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"The original story goes that Robert Plant found the painting in a second-hand store in Reading, Berkshire, while on his way to recording sessions at Headley Grange in Hampshire. Some have claimed that the old man is Henry "Brusher" Mills, a well-known Victorian-era snake catcher who lived in Hampshire's New Forest, while Jimmy Page reportedly noted the figure's resemblance to ‘Old George’ Pickingill – who had first instructed Aleister Crowley in the occult – and made the painting a feature of the cover art. Typically, Page has been reluctant to provide further detail.
"‘The cover was supposed to be something that was for other people to savour rather than for me to actually spell everything out," he told The Times in 2010. "Which would make the whole thing rather disappointing on that level of your own personal adventure into the music."
Now the mystery has been solved, after the original photograph on which the painting was based was found during research for an upcoming exhibition at the Wiltshire Museum in Devizes. The picture was discovered in an old album by Brian Edwards, a Visiting Research Fellow with the Regional History Centre at the University of the West of England, who, being a Led Zeppelin fan, recognised the image immediately.
"Led Zeppelin created the soundtrack that has accompanied me since my teenage years," says Edwards. "So I really hope the discovery of this Victorian photograph pleases and entertains Robert, Jimmy, and John Paul."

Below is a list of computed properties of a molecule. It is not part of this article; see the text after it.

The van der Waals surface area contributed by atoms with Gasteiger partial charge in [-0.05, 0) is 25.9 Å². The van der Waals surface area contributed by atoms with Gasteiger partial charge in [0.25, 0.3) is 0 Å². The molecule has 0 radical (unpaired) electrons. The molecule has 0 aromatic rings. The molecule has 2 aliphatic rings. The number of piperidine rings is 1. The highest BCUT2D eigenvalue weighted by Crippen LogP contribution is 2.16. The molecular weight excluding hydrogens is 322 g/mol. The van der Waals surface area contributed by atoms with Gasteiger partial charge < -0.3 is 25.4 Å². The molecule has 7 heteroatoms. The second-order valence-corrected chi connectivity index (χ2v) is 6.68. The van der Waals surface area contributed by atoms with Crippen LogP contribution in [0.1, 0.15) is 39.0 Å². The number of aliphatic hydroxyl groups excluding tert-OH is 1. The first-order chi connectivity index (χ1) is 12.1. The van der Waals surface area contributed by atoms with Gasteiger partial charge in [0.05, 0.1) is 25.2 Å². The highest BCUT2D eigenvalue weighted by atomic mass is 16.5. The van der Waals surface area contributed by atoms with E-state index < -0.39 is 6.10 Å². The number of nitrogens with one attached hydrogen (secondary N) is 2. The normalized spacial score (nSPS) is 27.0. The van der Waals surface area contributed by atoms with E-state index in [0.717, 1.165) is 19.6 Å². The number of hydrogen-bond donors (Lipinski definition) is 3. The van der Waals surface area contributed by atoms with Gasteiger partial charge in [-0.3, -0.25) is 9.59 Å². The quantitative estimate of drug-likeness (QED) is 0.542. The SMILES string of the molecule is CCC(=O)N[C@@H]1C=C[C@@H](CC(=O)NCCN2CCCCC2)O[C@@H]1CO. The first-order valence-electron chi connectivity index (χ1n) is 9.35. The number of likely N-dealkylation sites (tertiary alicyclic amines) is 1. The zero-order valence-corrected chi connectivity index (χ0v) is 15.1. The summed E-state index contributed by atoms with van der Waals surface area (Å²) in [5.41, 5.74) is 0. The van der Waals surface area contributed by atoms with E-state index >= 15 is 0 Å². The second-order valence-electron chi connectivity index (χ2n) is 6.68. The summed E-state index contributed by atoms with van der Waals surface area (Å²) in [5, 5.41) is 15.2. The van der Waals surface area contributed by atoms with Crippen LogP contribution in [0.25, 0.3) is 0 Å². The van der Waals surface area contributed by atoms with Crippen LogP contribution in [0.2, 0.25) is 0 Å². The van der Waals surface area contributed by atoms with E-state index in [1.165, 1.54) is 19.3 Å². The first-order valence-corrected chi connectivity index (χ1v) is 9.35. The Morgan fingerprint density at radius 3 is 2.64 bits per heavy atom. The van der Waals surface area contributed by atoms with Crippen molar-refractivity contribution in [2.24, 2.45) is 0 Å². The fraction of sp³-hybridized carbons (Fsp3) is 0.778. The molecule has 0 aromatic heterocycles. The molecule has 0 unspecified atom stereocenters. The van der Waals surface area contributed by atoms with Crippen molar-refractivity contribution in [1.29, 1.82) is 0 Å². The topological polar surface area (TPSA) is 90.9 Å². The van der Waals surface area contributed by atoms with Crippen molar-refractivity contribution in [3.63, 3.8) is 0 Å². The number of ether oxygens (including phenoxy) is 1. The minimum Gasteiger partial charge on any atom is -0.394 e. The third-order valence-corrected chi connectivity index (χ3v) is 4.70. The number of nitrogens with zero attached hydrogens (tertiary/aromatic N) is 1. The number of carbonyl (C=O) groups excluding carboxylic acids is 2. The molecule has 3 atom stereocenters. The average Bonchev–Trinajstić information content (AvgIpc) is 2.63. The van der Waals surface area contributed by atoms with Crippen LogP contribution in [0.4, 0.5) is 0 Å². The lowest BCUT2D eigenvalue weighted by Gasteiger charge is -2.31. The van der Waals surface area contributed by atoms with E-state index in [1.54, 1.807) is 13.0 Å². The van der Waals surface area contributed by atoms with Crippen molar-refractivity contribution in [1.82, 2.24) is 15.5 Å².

Further research was able to able to suggest likely candidates for both the photographer and his subject. A part signature matching the writing in the album suggests the man behind the camera was photography teacher Ernest Howard Farmer (1856-1944), while the stooped figure is likely to be Lot Long – also known as Lot Longyear – a thatcher (a craftsman who installs traditional thatched roofing), from the small town of Mere in southwest Wiltshire. Lot was born in 1823 and died in 1893."
- Fraser Lewry/LOUDER
Wonderful! Thanks for sharing this.
You are very welcome! I hoped some would find it interesting if not amazing.
Wow!! Would love to own this pic!!!!! 😍
This is why I go through countless 25C postcards and photographs!
I once bought a photo from a 25C bin and resold it for $300 inside of a week, I cannot beat that percentage. It is published in one of Chirnside's Olympic (sister Titanic) books.
As a collector of Victorian photography,including photo albums, this post obviously interests me a lot too. The LP image looks like a tinted photograph rather than a painting and it has obviously been made from less cropped print. The colorisation seems to have lead to other differences - e.g. in the twigs. I'm glad the album is in a museum. By the way....hi Sam and greetings from Zurich!